wag Meaning in the Cambridge English Dictionary Cambridge dictionaries logo
Cambridge Dictionaries online Cambridge Dictionaries online

The most popular online dictionary and thesaurus for learners of English

Meaning of “wag” in the English Dictionary

"wag" in British English

See all translations

wagverb [I or T]

uk   /wæɡ/  us   /wæɡ/ (-gg-)

wagnoun

uk   /wæɡ/  us   /wæɡ/
  • wag noun (PERSON)

[C] old-fashioned informal a humorous person who likes to make jokes
UK a WAG
waggish
adjective uk   /ˈwæɡ.ɪʃ/  us   /ˈwæɡ.ɪʃ/ old-fashioned informal
saying humorous things

WAGnoun [C usually plural]

(also wag) uk   /wæɡ/  us   /wæɡ/ UK
informal abbreviation for wife and girlfriend: a woman who is a wife or girlfriend, especially of a well-known sports player
(Definition of wag from the Cambridge Advanced Learner’s Dictionary & Thesaurus © Cambridge University Press)

"wag" in American English

See all translations

wagverb [I/T]

 us   /wæɡ/ (-gg-)
(esp. of a tail or finger) to move from side to side or up and down, usually quickly and repeatedly, or to cause this to happen: [T] When she came in, the dog sprang to its feet and wagged its tail.
(Definition of wag from the Cambridge Academic Content Dictionary © Cambridge University Press)
What is the pronunciation of wag?
Add Cambridge dictionaries to your browser to your website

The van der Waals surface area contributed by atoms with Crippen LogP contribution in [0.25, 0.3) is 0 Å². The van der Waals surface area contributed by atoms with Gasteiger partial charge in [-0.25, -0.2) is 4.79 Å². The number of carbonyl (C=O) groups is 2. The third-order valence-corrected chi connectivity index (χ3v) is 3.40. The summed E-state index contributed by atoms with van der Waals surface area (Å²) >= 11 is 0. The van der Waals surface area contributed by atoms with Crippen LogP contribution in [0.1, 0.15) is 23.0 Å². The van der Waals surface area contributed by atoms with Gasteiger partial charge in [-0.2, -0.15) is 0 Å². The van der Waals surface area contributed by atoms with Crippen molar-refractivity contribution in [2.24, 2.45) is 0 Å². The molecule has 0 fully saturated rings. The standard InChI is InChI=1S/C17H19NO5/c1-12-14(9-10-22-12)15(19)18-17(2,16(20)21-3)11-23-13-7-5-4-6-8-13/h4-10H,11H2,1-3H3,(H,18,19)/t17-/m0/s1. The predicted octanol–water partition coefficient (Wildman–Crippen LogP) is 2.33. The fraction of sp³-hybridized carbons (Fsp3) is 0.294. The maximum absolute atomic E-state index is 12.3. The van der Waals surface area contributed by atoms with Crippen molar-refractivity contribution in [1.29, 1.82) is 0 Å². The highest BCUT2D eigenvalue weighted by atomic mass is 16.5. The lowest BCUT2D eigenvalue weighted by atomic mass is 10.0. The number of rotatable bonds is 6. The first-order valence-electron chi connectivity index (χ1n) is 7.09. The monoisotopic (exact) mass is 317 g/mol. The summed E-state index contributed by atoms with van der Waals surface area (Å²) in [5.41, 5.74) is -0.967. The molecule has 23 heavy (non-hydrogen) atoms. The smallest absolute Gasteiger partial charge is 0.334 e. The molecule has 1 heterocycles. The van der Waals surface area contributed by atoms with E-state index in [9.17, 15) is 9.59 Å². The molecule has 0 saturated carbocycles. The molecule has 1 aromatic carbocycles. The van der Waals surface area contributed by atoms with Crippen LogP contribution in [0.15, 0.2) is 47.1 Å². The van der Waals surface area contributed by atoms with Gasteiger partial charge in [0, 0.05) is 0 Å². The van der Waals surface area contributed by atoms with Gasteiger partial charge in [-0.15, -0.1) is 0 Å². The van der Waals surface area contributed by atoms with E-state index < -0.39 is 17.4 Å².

A blazing row: words and phrases for arguing and arguments
A blazing row: words and phrases for arguing and arguments
by ,
May 04, 2016
by Kate Woodford We can’t always focus on the positive! This week, we’re looking at the language that is used to refer to arguing and arguments, and the differences in meaning between the various words and phrases. There are several words that suggest that people are arguing about something that is not important. (As you might

Read More 

Word of the Day

droid

a robot (= a machine controlled by computer) that is made to look like a human

Word of the Day

trigger warning noun
trigger warning noun
May 02, 2016
a warning that a subject may trigger unpleasant emotions or memories This is not, I should stress, an argument that trigger warnings should become commonplace on campus.

Read More